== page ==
Today I have a newly finished project to share with you. Gabe and I are going to be participating in several French and Indian War reenactments this Summer, and thus I have been in desperate need of new stays for this year. So, back in January I came up with this ridiculous idea of hand sewing myself a pair of fully boned stays.
Yes. You read that right.
Hand-sewn, fully-boned stays.
Did I mention I was crazy?
I know, I know. Most likely, no one will ever see my stays on me in person (except my husband, or if some lady helps me get dressed), but I love being able to have the hands on knowledge of what went into making a garment back in the era it was worn in. Everything was hand-sewn in the 18th century, including stays. So I wanted to know what amount of work that actually entailed, and how difficult/time consuming the process was. Let me just say, I will be machine sewing the boning channels on my next set of stays. It was hard work. And blood, sweat and tears went into making this pair of stays.
Regardless, after months of work my stays are at last finished! They were wearable by the end of March, but they didn’t get their leather binding until last week. Honestly, the only reason they are done now is thanks to my wonderful Tailor Husband. He not only stitched half of the stays, but he also finished the leather binding for me (let me just say, what they say about stitching leather binding being hard on your hands is true. I nearly wore a hole through one of my fingers 😛 ). Now, they do need a lining to be “properly” finished, but no one will know that my stays need a lining except me; so, for my purposes now, they are done.
I used the Simplicity 8162 American Duchess undergarments pattern as my base. I altered them to be closer to the stays in Norah Waugh’s Corsets and Crinolines in shape (I unfortunately do not own the book. I looked at the gorgeous reproductions made by Merja of Before the Automobile and Isabel Northwode for reference). I cut part of the front away so that I had room for a stomacher. I also chose to omit the straps. I like the comfort level of the stays without the straps currently, but it is possible I may add some tape straps later. I made them out of two layers of gorgeous linen from Gabe’s stash, and bound them with chamois leather from the Auto Parts store. They are boned with 1/4″ zip ties, two to each channel, with 1/2-5/8″ wide zip ties on either side of the lacing eyelets.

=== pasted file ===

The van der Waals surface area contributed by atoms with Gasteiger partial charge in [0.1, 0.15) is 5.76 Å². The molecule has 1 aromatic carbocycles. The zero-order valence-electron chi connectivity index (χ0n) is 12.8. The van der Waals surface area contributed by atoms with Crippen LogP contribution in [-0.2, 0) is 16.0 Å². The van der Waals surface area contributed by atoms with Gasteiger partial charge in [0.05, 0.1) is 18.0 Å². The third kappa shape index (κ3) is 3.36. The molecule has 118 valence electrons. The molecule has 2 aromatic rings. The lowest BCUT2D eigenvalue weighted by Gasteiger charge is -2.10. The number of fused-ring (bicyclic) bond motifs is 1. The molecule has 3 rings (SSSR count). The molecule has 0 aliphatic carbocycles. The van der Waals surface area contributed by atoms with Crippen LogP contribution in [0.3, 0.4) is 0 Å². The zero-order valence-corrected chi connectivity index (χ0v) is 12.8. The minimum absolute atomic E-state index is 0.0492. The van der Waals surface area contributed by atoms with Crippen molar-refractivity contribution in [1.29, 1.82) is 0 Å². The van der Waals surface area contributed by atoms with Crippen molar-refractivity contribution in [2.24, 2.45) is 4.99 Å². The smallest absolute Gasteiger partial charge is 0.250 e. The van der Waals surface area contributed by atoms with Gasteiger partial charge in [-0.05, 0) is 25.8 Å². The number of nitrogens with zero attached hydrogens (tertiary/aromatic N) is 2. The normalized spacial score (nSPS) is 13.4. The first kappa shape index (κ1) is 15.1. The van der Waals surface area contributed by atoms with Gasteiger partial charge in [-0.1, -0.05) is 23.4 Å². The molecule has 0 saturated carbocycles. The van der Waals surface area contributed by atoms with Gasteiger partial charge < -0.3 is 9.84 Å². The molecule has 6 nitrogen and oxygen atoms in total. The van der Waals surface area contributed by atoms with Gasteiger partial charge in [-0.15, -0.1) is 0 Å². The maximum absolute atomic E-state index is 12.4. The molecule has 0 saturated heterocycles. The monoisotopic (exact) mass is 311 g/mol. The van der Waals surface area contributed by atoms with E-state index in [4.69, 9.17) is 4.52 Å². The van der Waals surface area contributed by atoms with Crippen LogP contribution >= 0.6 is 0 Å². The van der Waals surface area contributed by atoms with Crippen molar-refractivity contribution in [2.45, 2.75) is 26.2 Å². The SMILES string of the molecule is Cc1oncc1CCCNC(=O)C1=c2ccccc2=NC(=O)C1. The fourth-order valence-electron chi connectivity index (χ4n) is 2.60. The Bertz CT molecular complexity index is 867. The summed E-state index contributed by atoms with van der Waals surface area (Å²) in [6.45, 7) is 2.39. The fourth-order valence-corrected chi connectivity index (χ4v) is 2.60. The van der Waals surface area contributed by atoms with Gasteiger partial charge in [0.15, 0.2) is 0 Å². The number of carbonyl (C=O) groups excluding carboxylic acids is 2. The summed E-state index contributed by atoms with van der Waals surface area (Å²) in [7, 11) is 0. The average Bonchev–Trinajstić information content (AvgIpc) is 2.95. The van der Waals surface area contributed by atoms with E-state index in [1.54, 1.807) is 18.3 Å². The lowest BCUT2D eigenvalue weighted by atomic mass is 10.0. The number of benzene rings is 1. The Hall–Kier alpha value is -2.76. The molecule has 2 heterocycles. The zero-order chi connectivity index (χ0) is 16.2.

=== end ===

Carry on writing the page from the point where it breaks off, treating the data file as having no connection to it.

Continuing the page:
I believe I cut the size 12, and my construction paper mock-up “fit” perfectly. But once I basted the fabric stays together, Gabe and I decided I should probably take them in about 1″ on either side. Looking back on that decision, I don’t think I would have taken them in after all. The boning shrunk the stays significantly enough, that they are almost too small now. But, they are made out of linen, and linen does stretch a bit with wear, so they should fit me nicely for at least the upcoming season of reenacting. And if, by the end of the season, I decide these are too small after all, then I will simply add a panel at each side. That’s what they would have done in the 18th century, right? You didn’t just throw a garment away that’s practically brand new because it didn’t “work”. You either made it fit, or found another use for it.
I am thoroughly pleased with how these stays came out. I got hands-on experience learning all of the work that went into them, and now I feel justified in skipping the laborious process of hand-stitching all of the boning channels next time I make a fully-boned set of stays. I did it once, and that is enough for me.*
Have you ever made a pair of stays?
Do you think I am crazy? 😉
Do you do any form of historical reenacting?
P.S. If any of you live in the Pittsburgh area, come to Fort Pitt this weekend for the Artillery and Artificers event! We will be there on Saturday (tomorrow!) and Sunday, so stop by and say hello!
*just wait, next time you see a new pair of stays on here, I will probably have forgotten all about the agony of hand-stitching each channel, and made my next pair entirely by hand too.